Starting a new job is overwhelming, especially when there’s a lot of information to process, so it’s vital to provide a written plan of responsibilities for the first week or two.
You want to make sure that the role meets the employee expectation. There’s nothing worse than starting a new job thinking it will be one way and it turns out another - not in a good way. Make sure you manage employee expectations before this happens.
Provide end goals of what you expect him or her to do over time. This way the new employee can take ownership of his or her role: they can accomplish their long term goals as quickly or slowly as they feel comfortable, but having ownership will empower them and encourage them to be efficient.
Photo Credit: Markus Spiske
Stock The Workstation
An empty desk can feel impersonal, so stock the new person’s workstation with relevant supplies; if s/he comes to a desk with no supplies, the new hire will have to hunt around and ask other workers for supplies, which can feel like you haven’t prepared for their arrival.
Think of ideas to make the new employee feel welcome: set up email and any logins needed; set up any software s/he needs and explain it; provide a stack of business cards and a nameplate too, if necessary for their particular role.
Explain Company Culture
You want your new hire to fit in as soon as possible, so be sure to help the new hire avoid any embarrassment by explaining the company culture. Explain the dress code, any policies, late policies, benefits, after work drinks, early Friday leave - basically whatever the new person should know when he or she starts.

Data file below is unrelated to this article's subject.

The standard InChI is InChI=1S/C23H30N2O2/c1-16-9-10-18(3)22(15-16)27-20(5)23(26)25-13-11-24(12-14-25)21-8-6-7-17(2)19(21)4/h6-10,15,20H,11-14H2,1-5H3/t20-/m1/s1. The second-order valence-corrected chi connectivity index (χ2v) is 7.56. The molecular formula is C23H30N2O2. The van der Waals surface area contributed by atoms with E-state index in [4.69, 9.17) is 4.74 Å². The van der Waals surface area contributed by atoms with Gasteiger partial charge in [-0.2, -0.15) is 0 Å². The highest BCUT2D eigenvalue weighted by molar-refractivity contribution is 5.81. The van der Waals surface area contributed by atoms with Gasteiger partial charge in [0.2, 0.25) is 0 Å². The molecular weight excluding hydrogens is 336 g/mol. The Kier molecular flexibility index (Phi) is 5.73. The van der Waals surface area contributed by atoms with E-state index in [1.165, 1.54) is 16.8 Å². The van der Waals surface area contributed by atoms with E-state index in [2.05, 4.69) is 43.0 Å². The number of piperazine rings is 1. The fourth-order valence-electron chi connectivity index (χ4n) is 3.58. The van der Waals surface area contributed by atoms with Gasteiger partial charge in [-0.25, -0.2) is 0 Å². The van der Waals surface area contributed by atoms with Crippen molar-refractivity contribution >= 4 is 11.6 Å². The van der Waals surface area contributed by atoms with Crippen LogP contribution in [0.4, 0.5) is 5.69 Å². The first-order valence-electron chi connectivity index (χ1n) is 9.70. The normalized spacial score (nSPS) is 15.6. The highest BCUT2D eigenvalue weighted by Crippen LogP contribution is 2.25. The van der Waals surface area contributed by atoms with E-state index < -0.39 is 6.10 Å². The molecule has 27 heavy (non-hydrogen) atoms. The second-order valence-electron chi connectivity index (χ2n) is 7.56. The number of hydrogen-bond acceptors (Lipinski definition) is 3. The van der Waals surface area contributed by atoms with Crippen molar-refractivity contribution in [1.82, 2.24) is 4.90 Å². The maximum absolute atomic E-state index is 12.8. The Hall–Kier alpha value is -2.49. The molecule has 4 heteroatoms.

Make sure to include him or her in work banter too - ask questions - and make them feel part of the group as soon as possible (but also establish a healthy balance of work first - i.e. that work chatter is generally kept to a minimum).
Meet Regularly to Assess Progress
Make sure that you meet within the first few weeks to see how the new hire is settling in. Schedule one on one time to make the new employee feel heard. Are they enjoying the job? Do they feel comfortable? Are they able to address any needs and concerns? How do they feel they’re doing? Set progress goals for the next period too.
Think Beyond Week One
Make sure that the process doesn’t simply end after the first week or few. Provide feedback after 90 days and consider performance overall and how the employee is fitting in and working. Make sure it’s a good fit for everyone, and help the employee reach work goals with support. Re-assess what support he or she needs, or if he or she is getting along just fine.
Creating a great onboarding experience will keep employees happy and help them stick around. To customise these tips for your company, think of each step and consider how you were treated when you first began - did the company have it spot on or were there ways the onboarding process could have been improved? Discuss the onboarding process with the management team and employees to make sure you have a direct plan on how to welcome people effectively - and how to retain them.
Here are some email templates to help you get started - from asking a potential hire to interview to hiring to first day emails. Check them out below:
Our email templates have pre-written emails to help you invite candidates to interview, send out onboarding and welcome letters, reject candidates en masse, offer a candidate the job, and much more. All you have to do is download, edit, and send. Download your free templates now: